You may find you don’t have enough time in the day to perform all the reviews you’d like so you’ll need to prioritize.  Focus on what is necessary for your organization at ‘this time’.  Adjust as you mature and as time permits.  Start slow and make each one meaningful. 

Many will be weary that your event review is a witch hunt and it may take time to build up the trust.  However, to reinforce that trust you must separate the event review from any management issues that you may need to deal with, such as people not following policy.  To get to the benefits, it will take time to build up the required trust within your staff and you must respect the process and be patient.  Focus is on ‘what’ went wrong, ‘what’ went right and ‘what’ can be done to improve or repeat the success.   The ‘what’ is important and avoid the ‘who’ during the event review--especially when you are reviewing an outage or event that had a negative impact on the business or the organization!

Participants 
Assign a facilitator to lead the sessions-generally someone from your problem management staff or management team.  Invite anyone that had direct involvement in the event.   It could include IT staff as well as non-IT staff. 

The facilitator should prepare for the session by assembling as much information as possible.  This could include the timeline, decision points, start time, end time, etc.  This will help keep the discussion on topic.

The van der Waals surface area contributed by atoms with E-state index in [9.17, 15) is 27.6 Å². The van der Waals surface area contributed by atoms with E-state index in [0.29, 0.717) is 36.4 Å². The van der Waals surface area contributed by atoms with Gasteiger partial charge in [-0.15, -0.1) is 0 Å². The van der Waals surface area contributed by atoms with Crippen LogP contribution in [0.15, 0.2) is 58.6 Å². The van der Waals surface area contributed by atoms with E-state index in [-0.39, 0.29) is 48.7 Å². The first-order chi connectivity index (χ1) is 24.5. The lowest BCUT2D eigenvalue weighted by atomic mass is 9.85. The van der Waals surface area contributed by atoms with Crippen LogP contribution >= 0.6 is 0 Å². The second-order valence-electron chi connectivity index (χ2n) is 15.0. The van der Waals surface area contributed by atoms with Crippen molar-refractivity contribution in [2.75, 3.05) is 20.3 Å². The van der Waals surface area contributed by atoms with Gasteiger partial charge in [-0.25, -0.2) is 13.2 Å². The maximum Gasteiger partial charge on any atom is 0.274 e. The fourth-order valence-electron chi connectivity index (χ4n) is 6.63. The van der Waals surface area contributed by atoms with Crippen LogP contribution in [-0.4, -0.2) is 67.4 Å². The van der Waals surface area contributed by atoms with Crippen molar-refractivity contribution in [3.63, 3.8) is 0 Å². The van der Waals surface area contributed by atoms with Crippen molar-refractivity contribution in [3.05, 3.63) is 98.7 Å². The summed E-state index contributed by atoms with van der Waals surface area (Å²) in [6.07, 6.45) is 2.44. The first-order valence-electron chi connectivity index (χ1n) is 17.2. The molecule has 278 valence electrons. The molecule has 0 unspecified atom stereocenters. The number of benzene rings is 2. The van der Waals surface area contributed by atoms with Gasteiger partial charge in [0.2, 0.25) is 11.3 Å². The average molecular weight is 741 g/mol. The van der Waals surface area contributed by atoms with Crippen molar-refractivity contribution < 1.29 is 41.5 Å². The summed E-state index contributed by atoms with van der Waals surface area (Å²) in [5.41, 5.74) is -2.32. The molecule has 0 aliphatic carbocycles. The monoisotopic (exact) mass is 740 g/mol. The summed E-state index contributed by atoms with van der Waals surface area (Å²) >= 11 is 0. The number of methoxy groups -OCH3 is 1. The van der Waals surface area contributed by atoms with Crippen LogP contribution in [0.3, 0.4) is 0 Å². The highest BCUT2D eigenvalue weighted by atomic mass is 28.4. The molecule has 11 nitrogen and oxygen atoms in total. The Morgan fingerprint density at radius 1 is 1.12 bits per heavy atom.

There are some people that should not be invited to the event review and that is primarily the ‘brass’ of the organization.  If you really want staff to speak up then the ‘safe environment’ should be void of senior management.  Even the best of the senior staff seem to want to chime in or over react and it will send unwanted signals to the participants.  If the objective of the senior management is to provide praise, then they should do it elsewhere—not in the event review!

There is often extreme pressure from some senior staff members that may even demand to be in attendance.  If that occurs, then you have an opportunity to clarify the objective of the event review and separate out any objectives that the senior staff member may have.  You can provide them a ‘separate’ session and review the output of the event review—work to maintain the event review for just those that were directly involved.  At the same time, respect the needs of your senior management—it’s the ‘wants’ that you need to manage.  And yes, there have been many times that I have been in that situation and almost fearing my own job by not allowing my boss to attend an event review.  And I remember a number of times being requested for a name because someone’s head had to roll.  Again, we need to separate the management issues from the event review process.